Queensland's property sector is calling for a scheme to tax investors on their entire Australian portfolio to be scrapped as at least one other state reviews the legality of the move.
Real Estate Institute of Queensland chief executive Antonia Mercorella warned the land tax revisions earmarked to come into effect in 2023 were untested and may be unconstitutional.
"We are now being inundated with calls by investors, by real estate businesses, and of course by the general community in disbelief," Ms Mercorella said.
"Make no mistake; this is an unprecedented move. There is no other state or territory in this country that treats land tax in this way."
NSW is questioning the move's constitutionality, which will see interstate investors slugged thousands of dollars.
NSW Finance Minister Damien Tudehope described it as a blatant tax grab.
"I have been informed by Revenue NSW that it has not received any requests for data sharing in relation to the recent Queensland land tax amendments," Mr Tudhope told AAP.
"I am seeking advice on the constitutionality of such a regime.
"This sort of tax grab is exactly what you would expect from a Labor government - they never miss an opportunity to raise taxes."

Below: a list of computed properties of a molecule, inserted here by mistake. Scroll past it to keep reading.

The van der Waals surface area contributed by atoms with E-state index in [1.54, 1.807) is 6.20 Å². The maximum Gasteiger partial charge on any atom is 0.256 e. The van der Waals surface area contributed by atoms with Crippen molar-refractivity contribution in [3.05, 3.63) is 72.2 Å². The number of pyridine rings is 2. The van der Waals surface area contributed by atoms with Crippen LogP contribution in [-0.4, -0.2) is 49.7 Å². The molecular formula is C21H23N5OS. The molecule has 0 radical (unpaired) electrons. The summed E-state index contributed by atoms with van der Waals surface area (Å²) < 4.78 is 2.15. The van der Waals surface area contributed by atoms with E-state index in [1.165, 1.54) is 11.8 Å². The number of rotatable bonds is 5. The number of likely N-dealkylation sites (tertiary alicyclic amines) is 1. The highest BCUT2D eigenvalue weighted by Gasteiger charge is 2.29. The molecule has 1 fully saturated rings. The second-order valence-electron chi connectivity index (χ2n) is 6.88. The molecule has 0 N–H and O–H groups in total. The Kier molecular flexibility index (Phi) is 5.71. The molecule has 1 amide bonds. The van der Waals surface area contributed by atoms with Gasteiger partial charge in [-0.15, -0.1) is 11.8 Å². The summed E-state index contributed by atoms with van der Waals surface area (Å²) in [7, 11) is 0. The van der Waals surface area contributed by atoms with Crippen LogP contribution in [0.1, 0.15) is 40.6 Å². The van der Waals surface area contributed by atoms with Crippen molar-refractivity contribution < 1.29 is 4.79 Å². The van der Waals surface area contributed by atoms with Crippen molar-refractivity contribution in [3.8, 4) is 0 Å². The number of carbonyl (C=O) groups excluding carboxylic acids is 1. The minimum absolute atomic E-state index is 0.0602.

However, Queensland treasurer Cameron Dick said the issue had been raised with interstate and territory counterparts.
"We work across the country with the Australian Taxation Office. All of the heads of the state revenue offices work together collaboratively on tax measures now," Mr Dick told reporters.
"So we don't anticipate any problems working with other states on this."
Previously, only land held in Queensland was taxed. Under the changes, investors with interstate holdings will pay more tax.
The government expects the change to rake in $20 million a year from 2023/24 and impact about 10,000 landholders.
Queensland Opposition Leader David Crisafulli claimed the tax could result in rent hikes of up to $100 a week for people amid an ongoing cost of living crisis.
"This is a tax that will affect everyday Queenslanders. In fact, it will affect the most vulnerable Queenslanders," he told reporters.
"Queenslanders will go home and have to talk about the rising costs of their household budget with inflation rates going up ... the last thing they need is for investors to put up their rent at a time when they are struggling to make ends meet."
Liberal National Party treasury spokesman David Janetzki said the land tax changes were unworkable.
He said recent budget estimates hearings revealed Queensland Treasury had no idea who the tax would affect, how much revenue would be raised, or how it would be collected.
"We now see the practical implications ... we are now seeing that people are deeply concerned about the regulatory uncertainty here in Queensland," Mr Janetzki told reporters.
"We are seeing investors saying that they are looking to withdraw their property from them, that they will increase their rents, and that will have a real day-to-day impact on Queenslanders living with a cost of living crisis."